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Masai Mara


We just had a fabulous trip to the Masai Mara. I’m ashamed to say that even though it’s on our doorstep we have only been there once before and that was in 2005. Now I’m resolved to go every year. However, even though we drove ourselves there, it was expensive, so we’ll see what happens. We went with friends but I think they’ll agree with me that what made the trip for all of us was William, our masai guide. Our friends already knew him well having been to the same lodge five times.

I think that my husband secretly wishes that in another life, he was a masai. They got on famously in the front of the car, morning and evening on game drives that stretched to many hours. As William’s eyes scanned the horizon in search of game, my husband quizzed him on all things masai. He even tried learning some masai phrases, noting them down studiously on a piece of paper. My favourite one was,

‘Where are you going?’ I guess that the nomadic masai use this line a lot!

We learned that William has been working as a guide for the lodge for 12 years but he gets paid cash in hand so can’t strictly be described as an employee. He said that when he arrived there he only spoke Maa but since then entering the tourist trade, he’s himself English and Swahili on the job.

William had a great sense of humour and made all of us laugh but I soon discovered that he was a typical masai, ie a man’s man. We had some of the best game drives ever and spotted lion with cubs, cheetah with cubs, even a leopard – my first sighting in the wild! When my husband drove uncomfortably close to an old, black maned lion, William laughed at me for being scared, sheepishly winding the window up. When I expressed concern at descending into a particularly steep and rocky riverbed he said,

‘Hah, you are scared of so many things! First the lion and now this!’

When my husband suggested I take a photograph of a migration sized herd of wildebeest and I lazily handed him the camera instead, William said,

‘In my culture, it’s the women who do all the work.’

My husband asked what masai spearheads were made of before metal was introduced. Olivewood apparently, which is strong, hard and can be carved very sharp. William said his father made his spear and so far it has killed 3 lion. We decided it was polite not to ask who killed them. Masai are not allowed to kill lion these days. We talked about his rungu too, the small stick with a round top and he and my husband laughed when he said he uses it to hit wacora, naughty people on the head. William said you can only buy good spears and rungus in Tanzania these days. The Kenya made ones are liable to break.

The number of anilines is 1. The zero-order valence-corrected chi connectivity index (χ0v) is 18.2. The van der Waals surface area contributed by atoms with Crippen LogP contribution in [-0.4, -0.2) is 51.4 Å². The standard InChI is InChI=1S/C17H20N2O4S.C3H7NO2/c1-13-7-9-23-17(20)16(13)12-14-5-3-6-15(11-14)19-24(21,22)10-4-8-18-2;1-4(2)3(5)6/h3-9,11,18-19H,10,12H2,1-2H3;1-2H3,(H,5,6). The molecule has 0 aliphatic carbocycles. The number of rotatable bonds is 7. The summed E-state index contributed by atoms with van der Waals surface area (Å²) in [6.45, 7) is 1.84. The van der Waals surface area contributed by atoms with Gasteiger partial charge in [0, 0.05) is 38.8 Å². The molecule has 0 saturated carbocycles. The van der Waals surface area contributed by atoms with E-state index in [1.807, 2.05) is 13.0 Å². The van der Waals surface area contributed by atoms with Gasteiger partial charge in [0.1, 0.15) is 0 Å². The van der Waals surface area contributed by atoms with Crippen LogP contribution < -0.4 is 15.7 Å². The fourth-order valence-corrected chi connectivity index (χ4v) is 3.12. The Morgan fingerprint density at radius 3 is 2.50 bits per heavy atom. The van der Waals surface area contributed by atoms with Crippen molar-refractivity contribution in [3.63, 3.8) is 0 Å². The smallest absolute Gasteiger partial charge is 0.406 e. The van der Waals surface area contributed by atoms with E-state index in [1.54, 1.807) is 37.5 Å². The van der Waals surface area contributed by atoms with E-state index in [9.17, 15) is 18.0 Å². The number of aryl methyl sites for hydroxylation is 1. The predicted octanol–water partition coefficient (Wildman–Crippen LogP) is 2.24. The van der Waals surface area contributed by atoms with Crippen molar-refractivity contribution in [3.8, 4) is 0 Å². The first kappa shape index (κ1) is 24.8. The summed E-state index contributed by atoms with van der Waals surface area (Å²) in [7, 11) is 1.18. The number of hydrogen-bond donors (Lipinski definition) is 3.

William then asked my husband earnestly,

‘Do you have a spear?’

Quick as a flash I said from the back, ‘Er no, but he has a gun....’ then regretted it instantly as images of Zulu Dawn flooded into my head. Fortunately everyone was laughing. When we asked William his real name, it was so long that it was impossible to repeat. ‘Your name is as mrefu (tall) as you are!’ I said, attempting desperately to get into his good books.

When we wanted to stop for a picnic or sundowners, William was always very particular about us finding a spot on high ground, with a panoramic view, under a lone tree, which was always worth it when we got there.

The children thought he was great. When my friend’s daughter said, ‘what have you done to your ears?’ Quick as a flash he said, ‘would you like me to do this to yours?’

He tried to teach the kids how to spin stones. William had a very skilful technique of flicking them off his fingers, causing them to twang impressively as they travelled through the air. When we tried to do the same we were utterly hopeless. William did say he’s been practising since he was a boy. When viewing another sleeping lion my friend asked him,

‘Won’t you just flick his bum with a stone William, wake him up? You are so good at it!’

The good news is that it has been a great season in the Mara for tourists, in spite of the global economic downturn, last year’s drought etc.  William and my husband put it down to the fact that a peaceful voting in of a new constitution had inspired confidence in Kenya internationally.  It’s no secret that the Masai Mara plays host to one of the greatest wildlife spectacles on earth, the migration; though when we visited many of the herds had already headed back into the Serengeti and we weren't lucky enough to see any river crossings.  However, if visiting from overseas what you are are absolutely guaranteed of is a warm and friendly welcome from camp staff wherever you stay.  I guess that’s why people keep on coming back.

p.s.  My husband asked, 'was that a samburu?'  William was asking if a fellow 'traditionally dressed' game guide in a passing car had seen anything of interest. 
William said, 'yes, you can tell because the samburu wear beads on their heads, not just around their neck and across their chest.' 
My husband says cheekily. 'You mean like Masai women do? So the Samburu are a bunch of girls?' 
William laughed heartily!

To read more about this Mara trip with safari tips and tricks thrown in, click here: http://home.co.ke/index.php/african-expat/116-columns/650-maasai-mara-ahoy

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